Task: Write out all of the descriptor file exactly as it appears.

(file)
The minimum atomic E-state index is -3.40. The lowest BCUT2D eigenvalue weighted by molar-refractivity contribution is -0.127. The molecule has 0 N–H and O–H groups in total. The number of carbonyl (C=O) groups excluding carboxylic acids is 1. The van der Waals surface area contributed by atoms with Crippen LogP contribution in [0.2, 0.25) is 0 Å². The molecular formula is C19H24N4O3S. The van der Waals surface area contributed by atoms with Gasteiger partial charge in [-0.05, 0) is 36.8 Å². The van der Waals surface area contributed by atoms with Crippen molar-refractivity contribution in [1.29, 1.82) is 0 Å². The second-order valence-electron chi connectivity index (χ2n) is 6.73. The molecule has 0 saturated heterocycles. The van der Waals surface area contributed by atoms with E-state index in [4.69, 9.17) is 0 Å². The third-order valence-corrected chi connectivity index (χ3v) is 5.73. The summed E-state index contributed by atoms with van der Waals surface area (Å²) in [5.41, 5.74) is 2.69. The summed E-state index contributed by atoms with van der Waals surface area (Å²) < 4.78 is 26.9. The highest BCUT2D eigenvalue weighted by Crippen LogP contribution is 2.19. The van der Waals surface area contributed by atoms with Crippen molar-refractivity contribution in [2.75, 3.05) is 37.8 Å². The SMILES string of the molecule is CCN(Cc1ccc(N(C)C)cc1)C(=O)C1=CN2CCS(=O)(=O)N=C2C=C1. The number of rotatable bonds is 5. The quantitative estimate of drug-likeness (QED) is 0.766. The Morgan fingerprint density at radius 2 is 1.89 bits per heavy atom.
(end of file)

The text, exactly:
The minimum atomic E-state index is -3.40. The lowest BCUT2D eigenvalue weighted by molar-refractivity contribution is -0.127. The molecule has 0 N–H and O–H groups in total. The number of carbonyl (C=O) groups excluding carboxylic acids is 1. The van der Waals surface area contributed by atoms with Crippen LogP contribution in [0.2, 0.25) is 0 Å². The molecular formula is C19H24N4O3S. The van der Waals surface area contributed by atoms with Gasteiger partial charge in [-0.05, 0) is 36.8 Å². The van der Waals surface area contributed by atoms with Crippen molar-refractivity contribution in [1.29, 1.82) is 0 Å². The second-order valence-electron chi connectivity index (χ2n) is 6.73. The molecule has 0 saturated heterocycles. The van der Waals surface area contributed by atoms with E-state index in [4.69, 9.17) is 0 Å². The third-order valence-corrected chi connectivity index (χ3v) is 5.73. The summed E-state index contributed by atoms with van der Waals surface area (Å²) in [5.41, 5.74) is 2.69. The summed E-state index contributed by atoms with van der Waals surface area (Å²) < 4.78 is 26.9. The highest BCUT2D eigenvalue weighted by Crippen LogP contribution is 2.19. The van der Waals surface area contributed by atoms with Crippen molar-refractivity contribution in [2.75, 3.05) is 37.8 Å². The SMILES string of the molecule is CCN(Cc1ccc(N(C)C)cc1)C(=O)C1=CN2CCS(=O)(=O)N=C2C=C1. The number of rotatable bonds is 5. The quantitative estimate of drug-likeness (QED) is 0.766. The Morgan fingerprint density at radius 2 is 1.89 bits per heavy atom.